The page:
While it isn’t necessary to have read the original Mistborn trilogy to enjoy Alloy of Law it certainly lends plenty of moments of fond memories for those that did. Whether it’s the talk of the Ascendant Warrior (Vin), Old Ironeyes (a surviving Steel Inquisitor), or even the still functioning Church of the Survivor, allusions run rampant. A keen eye could spend an entire article listing the references found in the map alone!

The one area that Alloy of Law fell short for me is in the one-dimensionality of its characters. While each character is distinct and its easier to connect Wayne as the comedian, Wax as the action-hero, and so on, I feel it left something to be wanted as it was often easy to predict not only how a character would act but what they would precisely do once new information or situation was given to them. It hampered any significant character growth in a disappointing way.

As a caveat I feel compelled to mention that this did not, in any way, hamper my ability to enjoy the book as I still found it next to impossible to set down once I had picked it up for my evening read. Brandon has also gone on to state that he plans more books set in this time period with Wax and Wayne returning in style in a future installment tentatively titled Shadows of Self.

Alloy of Law was a brilliant return to the world of Scadriel where the mists reign supreme and Allomantically charged individuals take to the sky in tassled, Mistcloak glory. If you enjoyed Brandon’s breakout trilogy Mistborn you cannot miss Alloy of Law as it brings the logical technological advancement to a world of magic.

Three hundred years after the events of the Mistborn trilogy, Scadrial is now on the verge of modernity, with railroads to supplement the canals, electric lighting in the streets and the homes of the wealthy, and the first steel-framed skyscrapers racing for the clouds.

Kelsier, Vin, Elend, Sazed, Spook, and the rest are now part of history—or religion. Yet even as science and technology are reaching new heights, the old magics of Allomancy and Feruchemy continue to play a role in this reborn world. Out in the frontier lands known as the Roughs, they are crucial tools for the brave men and women attempting to establish order and justice. 

One such is Waxillium Ladrian, a rare Twinborn, who can Push on metals with his Allomancy and use Feruchemy to become lighter or heavier at will.  After twenty years in the Roughs, Wax has been forced by family tragedy to return to the metropolis of Elendel. Now he must reluctantly put away his guns and assume the duties and dignity incumbent upon the head of a noble house. Or so he thinks, until he learns the hard way that the mansions and elegant tree-lined streets of the city can be even more dangerous than the dusty plains of the Roughs.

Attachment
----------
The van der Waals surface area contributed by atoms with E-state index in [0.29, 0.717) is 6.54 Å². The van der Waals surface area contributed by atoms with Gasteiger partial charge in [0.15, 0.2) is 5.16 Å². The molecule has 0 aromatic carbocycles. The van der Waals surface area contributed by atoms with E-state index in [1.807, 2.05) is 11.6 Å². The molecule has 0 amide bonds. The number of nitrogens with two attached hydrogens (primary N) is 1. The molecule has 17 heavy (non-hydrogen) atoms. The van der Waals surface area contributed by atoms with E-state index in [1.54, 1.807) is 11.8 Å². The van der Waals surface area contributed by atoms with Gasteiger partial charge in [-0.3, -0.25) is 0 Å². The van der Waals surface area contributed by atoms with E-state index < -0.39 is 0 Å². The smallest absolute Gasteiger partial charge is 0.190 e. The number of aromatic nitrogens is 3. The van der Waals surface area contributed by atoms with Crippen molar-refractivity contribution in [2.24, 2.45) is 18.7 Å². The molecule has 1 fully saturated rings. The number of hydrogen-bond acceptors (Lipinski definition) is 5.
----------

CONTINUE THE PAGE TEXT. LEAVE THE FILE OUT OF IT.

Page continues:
The Alloy of Law: A Mistborn Novel on Amazon

Before the Fall by Francis Knight – Book Review

Before the Fall by Francis Knight Book Review

Before-The-Fall-J3-2-662x1024Towering skyscrapers of a city built upward instead of outward, intense segregation and prejudice, a starving city, two nations camped outside ready for war, and magic fueled by pain. Welcome back to the city of Mahala and it’s savior, or destroyer depending how you look at it, Rojan Dizon. Before the Fall is the sequel to the hit Fade to Black a book I reviewed a short while back and lauded for it’s ability to depict what I love about the Film Noir genre and distill it into written form. Make no mistake, Francis Knight has done it again and knocked this one right out of the park.

We pick up not long after we left Rojan, Jake, and Pasha. The Glow, the lifeblood of the city of Mahala has been destroyed at Rojan’s hands and they are busily working on a suitable replacement for the pain factories the former Archdeacon ran through kidnapping and coercion. Dwarf and his new assistant Lise are building a generator that mixes pain magic and electricity in order to generate enough Glow using a fraction of the pain previously required. It’s an ambitious task that has its difficulties, namely the shortage of Pain Mages, as well as detractors, those high up in the Ministry that would rather not use the heretic Mages except as target practice.